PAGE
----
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Monday, October 15, 2012

WHY JUDGES MATTER: Washington Post columnist blasts judicial war against sensible regulation


It’s not just the majority on the U.S. Supreme Court that has been undermining our rights and liberties while pandering to corporate special interests.

In a blistering column Sunday, Pulitzer Prize-winning Washington Post business columnist Steven Pearlstein tears into some of the judges on what is widely-regarded as the nation’s second highest court, the U.S. Court of Appeals for the District of Columbia Circuit.

Pearlstein blasts judges on that court for:
  • Striking down a regulation calling for graphic health warnings on cigarette labels.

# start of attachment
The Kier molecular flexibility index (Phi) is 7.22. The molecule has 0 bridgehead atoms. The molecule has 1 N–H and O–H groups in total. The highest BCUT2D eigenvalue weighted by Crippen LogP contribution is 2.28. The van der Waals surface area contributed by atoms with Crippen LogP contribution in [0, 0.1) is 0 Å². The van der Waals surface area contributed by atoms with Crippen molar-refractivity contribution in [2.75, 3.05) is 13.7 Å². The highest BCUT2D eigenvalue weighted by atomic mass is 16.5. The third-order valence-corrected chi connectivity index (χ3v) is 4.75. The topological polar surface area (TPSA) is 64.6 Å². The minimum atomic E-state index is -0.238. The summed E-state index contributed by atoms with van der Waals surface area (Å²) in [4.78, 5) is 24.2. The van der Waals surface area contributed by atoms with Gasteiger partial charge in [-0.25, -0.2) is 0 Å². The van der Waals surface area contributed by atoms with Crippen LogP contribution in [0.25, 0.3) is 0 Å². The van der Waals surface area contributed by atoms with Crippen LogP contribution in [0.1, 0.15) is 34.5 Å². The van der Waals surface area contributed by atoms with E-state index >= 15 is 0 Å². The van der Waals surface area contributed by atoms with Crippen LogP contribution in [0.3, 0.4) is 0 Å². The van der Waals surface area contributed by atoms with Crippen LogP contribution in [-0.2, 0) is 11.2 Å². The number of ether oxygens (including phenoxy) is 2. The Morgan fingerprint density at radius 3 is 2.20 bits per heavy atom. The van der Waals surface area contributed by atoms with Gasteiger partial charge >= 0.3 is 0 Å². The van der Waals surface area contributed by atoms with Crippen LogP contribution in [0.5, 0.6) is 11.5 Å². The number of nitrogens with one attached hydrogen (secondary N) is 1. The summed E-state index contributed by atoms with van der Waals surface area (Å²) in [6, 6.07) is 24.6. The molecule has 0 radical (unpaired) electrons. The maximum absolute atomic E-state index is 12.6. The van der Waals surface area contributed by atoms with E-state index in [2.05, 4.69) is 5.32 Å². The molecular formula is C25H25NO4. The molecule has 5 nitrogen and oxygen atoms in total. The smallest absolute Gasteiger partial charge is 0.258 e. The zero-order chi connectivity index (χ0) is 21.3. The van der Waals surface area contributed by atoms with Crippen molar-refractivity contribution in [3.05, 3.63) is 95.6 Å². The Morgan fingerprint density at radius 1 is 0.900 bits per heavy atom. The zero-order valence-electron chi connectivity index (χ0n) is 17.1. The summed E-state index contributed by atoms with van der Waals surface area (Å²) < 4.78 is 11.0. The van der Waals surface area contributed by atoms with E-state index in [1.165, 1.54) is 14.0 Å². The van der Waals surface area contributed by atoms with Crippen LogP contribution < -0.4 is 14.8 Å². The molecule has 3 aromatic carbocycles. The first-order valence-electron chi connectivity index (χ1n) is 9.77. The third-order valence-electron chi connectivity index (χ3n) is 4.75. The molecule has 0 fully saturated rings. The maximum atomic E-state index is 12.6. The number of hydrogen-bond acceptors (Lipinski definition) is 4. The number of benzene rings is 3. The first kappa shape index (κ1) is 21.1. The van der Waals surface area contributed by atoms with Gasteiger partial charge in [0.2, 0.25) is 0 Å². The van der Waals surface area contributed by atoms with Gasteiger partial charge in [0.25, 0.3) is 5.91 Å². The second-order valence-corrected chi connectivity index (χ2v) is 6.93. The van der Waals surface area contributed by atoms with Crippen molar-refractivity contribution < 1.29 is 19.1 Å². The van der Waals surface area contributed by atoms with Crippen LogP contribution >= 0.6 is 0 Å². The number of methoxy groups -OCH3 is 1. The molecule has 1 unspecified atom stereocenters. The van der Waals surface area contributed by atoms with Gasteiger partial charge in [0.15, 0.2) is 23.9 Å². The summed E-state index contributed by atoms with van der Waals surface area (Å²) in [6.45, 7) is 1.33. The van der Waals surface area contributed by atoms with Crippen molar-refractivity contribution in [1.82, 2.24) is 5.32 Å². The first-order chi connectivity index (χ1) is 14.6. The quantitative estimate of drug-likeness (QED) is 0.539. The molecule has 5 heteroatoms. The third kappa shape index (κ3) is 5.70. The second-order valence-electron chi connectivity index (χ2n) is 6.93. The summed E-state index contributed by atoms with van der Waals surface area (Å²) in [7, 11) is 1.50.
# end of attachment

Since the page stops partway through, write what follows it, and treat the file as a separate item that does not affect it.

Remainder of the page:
• Striking down a regulation allowing shareholders to nominate directors of the companies they own.
  • Striking down regulations to control air pollution that would "prevent between 13,000 and 34,000 premature deaths, 15,000 non-fatal heart attacks, 19,000 hospital and emergency room visits, and 1.8 million lost days of school or work."
Pearlstein notes that the money saved through these health benefits is 50 to 100 times greater than the cost of the regulations.

Pearlstein calls the judge who wrote the air pollution opinion, Brett Kavanaugh, "nothing more than a partisan shock trooper in a black robe waging an ideological battle against regulation." He calls Kavanaugh’s opinion in the case "60 pages of legal sophistry, procedural hairsplitting and scientific conjecture." And he adds:
It is a hallmark of "conservative" judges that they genuflect before the tabernacle of judicial restraint even as they throw themselves lustily into the pit of judicial activism.
Read the entire column here.

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